And sure enough, almost all of the sheeple leaders in most of the states, desperate for money for their schools, agreed to the standards. Unfortunately, though, very few of the states got the money they hoped for, but they still had the standards that had to be implemented and the new “more rigorous” tests that would require many more computers and a bigger investment in technological infrastructure that would have to be bought and paid for and “new standards-aligned” curriculum materials that would have to be bought and paid for and professional development for teacher sheeple who had to learn how to teach with the wonderful new standards that would have to be paid for. Now the sheeple leaders knew that they would have to march forward with the new standards just to get whatever crumbs the Chief Shepherd of Education might be willing to throw their way. They felt duped, but they didn’t see a way out.
The Chief had set a deadline when all the pieces of the new educational system had to be in place. As the deadline grew closer, some of the parent sheeple became concerned. They didn’t like some of the things they saw in the new curricula designed around the new standards. They didn’t like all the tests their kids would have to take, and they learned that there would be even more tests when the new standards were completely implemented. They didn’t like the fact that the new standards were put in place without their knowing about them or without anyone from their state having a say in how the new standards came to be. They especially didn’t like the plans for all kid data to be sent to one large database and that their kid’s personal information could be released to the companies writing the tests and the curricula and other things they might want to sell to kids and their parents–or goodness knows what other use that data might be put to!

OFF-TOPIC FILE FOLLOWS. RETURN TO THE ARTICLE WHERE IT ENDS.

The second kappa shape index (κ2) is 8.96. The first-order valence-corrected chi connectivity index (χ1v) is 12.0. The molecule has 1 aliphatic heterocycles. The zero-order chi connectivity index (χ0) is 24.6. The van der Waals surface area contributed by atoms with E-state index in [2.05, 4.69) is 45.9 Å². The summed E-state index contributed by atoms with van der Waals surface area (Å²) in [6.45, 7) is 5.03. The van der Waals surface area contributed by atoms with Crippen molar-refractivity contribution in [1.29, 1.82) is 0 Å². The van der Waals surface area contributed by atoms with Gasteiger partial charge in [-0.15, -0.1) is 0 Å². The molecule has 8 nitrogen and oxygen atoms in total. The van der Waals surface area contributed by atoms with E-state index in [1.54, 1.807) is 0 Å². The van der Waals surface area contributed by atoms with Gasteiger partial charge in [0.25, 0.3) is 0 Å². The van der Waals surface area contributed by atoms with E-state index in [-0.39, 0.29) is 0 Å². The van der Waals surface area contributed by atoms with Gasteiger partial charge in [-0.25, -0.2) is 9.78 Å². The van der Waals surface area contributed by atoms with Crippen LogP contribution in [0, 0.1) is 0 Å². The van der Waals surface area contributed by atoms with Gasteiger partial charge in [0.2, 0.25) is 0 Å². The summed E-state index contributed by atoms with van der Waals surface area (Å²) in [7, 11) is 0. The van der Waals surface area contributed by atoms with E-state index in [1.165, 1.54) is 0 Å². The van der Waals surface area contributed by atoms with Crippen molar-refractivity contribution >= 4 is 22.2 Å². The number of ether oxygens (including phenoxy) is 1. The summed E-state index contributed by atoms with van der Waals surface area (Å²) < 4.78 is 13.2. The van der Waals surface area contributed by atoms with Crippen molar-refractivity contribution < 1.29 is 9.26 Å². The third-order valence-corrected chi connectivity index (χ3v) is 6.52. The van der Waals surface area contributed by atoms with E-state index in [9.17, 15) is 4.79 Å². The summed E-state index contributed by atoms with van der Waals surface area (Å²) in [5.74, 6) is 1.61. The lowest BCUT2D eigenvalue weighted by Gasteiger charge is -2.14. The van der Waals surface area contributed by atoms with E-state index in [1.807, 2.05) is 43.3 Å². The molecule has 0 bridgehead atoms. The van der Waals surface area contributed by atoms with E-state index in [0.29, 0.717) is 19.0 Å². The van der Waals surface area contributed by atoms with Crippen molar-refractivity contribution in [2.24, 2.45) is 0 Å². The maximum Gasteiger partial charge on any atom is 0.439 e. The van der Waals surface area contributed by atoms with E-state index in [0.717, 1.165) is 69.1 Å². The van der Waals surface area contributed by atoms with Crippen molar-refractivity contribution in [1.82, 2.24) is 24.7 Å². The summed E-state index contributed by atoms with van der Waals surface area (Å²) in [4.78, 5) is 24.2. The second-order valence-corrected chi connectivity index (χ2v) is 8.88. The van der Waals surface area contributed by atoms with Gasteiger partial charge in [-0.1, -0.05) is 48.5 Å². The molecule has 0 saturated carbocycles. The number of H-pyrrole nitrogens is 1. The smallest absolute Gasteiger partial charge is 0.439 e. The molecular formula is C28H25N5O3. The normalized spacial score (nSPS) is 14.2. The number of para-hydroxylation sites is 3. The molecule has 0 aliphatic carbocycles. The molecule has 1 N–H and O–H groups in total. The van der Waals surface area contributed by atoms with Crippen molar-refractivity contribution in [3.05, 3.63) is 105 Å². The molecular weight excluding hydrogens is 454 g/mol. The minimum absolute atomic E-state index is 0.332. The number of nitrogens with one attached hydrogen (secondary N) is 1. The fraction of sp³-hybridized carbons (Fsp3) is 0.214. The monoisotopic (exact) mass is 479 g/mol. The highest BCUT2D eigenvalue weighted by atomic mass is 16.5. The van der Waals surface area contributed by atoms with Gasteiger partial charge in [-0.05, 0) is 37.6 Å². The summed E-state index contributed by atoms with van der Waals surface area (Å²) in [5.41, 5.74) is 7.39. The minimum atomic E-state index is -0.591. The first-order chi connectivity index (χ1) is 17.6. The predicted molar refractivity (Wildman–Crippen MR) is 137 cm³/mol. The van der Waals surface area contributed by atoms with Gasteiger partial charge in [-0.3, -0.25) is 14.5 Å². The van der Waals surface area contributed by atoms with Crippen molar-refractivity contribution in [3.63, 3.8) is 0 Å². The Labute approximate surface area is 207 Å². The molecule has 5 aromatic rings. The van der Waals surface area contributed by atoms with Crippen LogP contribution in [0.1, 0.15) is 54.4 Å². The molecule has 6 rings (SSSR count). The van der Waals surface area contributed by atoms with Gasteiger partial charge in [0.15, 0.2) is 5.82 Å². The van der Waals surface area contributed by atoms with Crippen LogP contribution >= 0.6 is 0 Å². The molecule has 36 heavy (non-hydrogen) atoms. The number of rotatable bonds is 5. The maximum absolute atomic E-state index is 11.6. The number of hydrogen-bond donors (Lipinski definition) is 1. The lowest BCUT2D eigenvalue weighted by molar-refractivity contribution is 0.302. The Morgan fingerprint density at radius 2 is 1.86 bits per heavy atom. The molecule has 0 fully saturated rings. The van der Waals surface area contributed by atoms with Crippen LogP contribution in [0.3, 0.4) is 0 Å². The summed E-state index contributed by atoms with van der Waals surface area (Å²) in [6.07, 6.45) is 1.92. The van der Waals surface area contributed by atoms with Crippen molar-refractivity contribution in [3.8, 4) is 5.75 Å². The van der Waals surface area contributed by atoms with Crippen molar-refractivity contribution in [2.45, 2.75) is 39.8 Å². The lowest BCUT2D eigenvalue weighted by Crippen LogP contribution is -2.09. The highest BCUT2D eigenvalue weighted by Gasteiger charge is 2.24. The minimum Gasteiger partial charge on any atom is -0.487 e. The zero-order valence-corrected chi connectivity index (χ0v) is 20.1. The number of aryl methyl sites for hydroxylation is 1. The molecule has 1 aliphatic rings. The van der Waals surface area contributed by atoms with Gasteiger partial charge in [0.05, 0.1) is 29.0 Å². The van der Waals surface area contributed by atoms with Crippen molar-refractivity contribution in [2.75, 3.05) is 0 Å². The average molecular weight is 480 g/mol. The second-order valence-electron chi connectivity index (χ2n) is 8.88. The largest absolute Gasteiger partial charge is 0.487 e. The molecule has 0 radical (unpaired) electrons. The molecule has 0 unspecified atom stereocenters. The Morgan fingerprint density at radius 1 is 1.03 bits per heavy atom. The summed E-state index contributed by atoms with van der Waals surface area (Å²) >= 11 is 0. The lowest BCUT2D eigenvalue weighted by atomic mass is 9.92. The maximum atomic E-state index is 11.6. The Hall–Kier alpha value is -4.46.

So the sheeple began to bleat, at first just a few. And the Chief Shepherd of Education said they were just a fringe element who didn’t really know or want what was best for their kids. After all, didn’t he know best?
But the sheeple continued to bleat and soon others joined in. The bleating grew louder. The Chief Shepherd of Education got angry. He said these were just well-to-do ewe sheeple who were disappointed that their kids weren’t as smart as they thought they were. This made even more sheeple grumble and the bleating grew louder and louder. Some began to say that perhaps the same standards for all states enforced by the actions of the Chief Shepherd of Education might even be against the law…or perhaps even the Constitution…but no sheeple stood up to challenge the Chief…
I wish I knew how this allegory ends, but I don’t. I do know that the federal education officials are counting on us to be sheep, and they are surprised at the growing level of pushback against their plan. Blogger Mercedes Schneider has documented serious resistance movements in 17 of the 45 sheep states here. Where are the other 28?
Knowledge is power. The pen (or a word processor) really is mightier than the sword. Add to these concepts the effectiveness of social media and you can see that we have a full toolbox with which to stop this usurpation of our right to local control of education in its tracks. But that won’t happen unless the sheeple step up and bleat and email and text and Facebook and twitter as loudly and as often as they can. And maybe some lawyer sheeple will get the ball rolling.